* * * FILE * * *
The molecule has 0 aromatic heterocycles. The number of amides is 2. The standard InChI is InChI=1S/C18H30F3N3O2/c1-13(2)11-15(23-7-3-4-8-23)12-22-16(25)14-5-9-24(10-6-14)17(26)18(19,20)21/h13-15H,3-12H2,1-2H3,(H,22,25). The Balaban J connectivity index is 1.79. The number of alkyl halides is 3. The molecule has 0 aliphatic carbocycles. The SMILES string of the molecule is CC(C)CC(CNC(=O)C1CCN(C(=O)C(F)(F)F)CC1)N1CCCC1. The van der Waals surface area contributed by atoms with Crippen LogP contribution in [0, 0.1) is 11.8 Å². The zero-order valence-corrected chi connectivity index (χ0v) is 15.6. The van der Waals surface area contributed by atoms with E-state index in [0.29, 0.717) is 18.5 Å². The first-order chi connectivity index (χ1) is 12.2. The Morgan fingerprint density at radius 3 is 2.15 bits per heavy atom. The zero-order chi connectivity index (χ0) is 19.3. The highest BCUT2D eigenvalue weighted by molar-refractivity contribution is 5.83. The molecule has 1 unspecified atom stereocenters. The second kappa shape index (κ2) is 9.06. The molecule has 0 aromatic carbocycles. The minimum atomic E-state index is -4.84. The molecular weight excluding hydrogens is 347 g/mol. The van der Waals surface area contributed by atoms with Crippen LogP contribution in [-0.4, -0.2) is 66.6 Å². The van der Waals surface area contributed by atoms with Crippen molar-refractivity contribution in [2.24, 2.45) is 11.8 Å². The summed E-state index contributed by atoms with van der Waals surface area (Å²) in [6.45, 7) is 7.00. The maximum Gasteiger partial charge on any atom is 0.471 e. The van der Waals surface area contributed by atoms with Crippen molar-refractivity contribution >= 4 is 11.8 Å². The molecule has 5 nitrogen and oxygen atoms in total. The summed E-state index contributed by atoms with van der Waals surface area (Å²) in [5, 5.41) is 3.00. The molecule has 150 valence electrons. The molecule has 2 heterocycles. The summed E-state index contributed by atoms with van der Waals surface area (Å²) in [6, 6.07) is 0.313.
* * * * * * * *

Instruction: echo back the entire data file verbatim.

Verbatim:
The molecule has 0 aromatic heterocycles. The number of amides is 2. The standard InChI is InChI=1S/C18H30F3N3O2/c1-13(2)11-15(23-7-3-4-8-23)12-22-16(25)14-5-9-24(10-6-14)17(26)18(19,20)21/h13-15H,3-12H2,1-2H3,(H,22,25). The Balaban J connectivity index is 1.79. The number of alkyl halides is 3. The molecule has 0 aliphatic carbocycles. The SMILES string of the molecule is CC(C)CC(CNC(=O)C1CCN(C(=O)C(F)(F)F)CC1)N1CCCC1. The van der Waals surface area contributed by atoms with Crippen LogP contribution in [0, 0.1) is 11.8 Å². The zero-order valence-corrected chi connectivity index (χ0v) is 15.6. The van der Waals surface area contributed by atoms with E-state index in [0.29, 0.717) is 18.5 Å². The first-order chi connectivity index (χ1) is 12.2. The Morgan fingerprint density at radius 3 is 2.15 bits per heavy atom. The zero-order chi connectivity index (χ0) is 19.3. The highest BCUT2D eigenvalue weighted by molar-refractivity contribution is 5.83. The molecule has 1 unspecified atom stereocenters. The second kappa shape index (κ2) is 9.06. The molecule has 0 aromatic carbocycles. The minimum atomic E-state index is -4.84. The molecular weight excluding hydrogens is 347 g/mol. The van der Waals surface area contributed by atoms with Crippen LogP contribution in [-0.4, -0.2) is 66.6 Å². The van der Waals surface area contributed by atoms with Crippen molar-refractivity contribution in [2.24, 2.45) is 11.8 Å². The summed E-state index contributed by atoms with van der Waals surface area (Å²) in [6.45, 7) is 7.00. The maximum Gasteiger partial charge on any atom is 0.471 e. The van der Waals surface area contributed by atoms with Crippen molar-refractivity contribution >= 4 is 11.8 Å². The molecule has 5 nitrogen and oxygen atoms in total. The summed E-state index contributed by atoms with van der Waals surface area (Å²) in [5, 5.41) is 3.00. The molecule has 150 valence electrons. The molecule has 2 heterocycles. The summed E-state index contributed by atoms with van der Waals surface area (Å²) in [6, 6.07) is 0.313.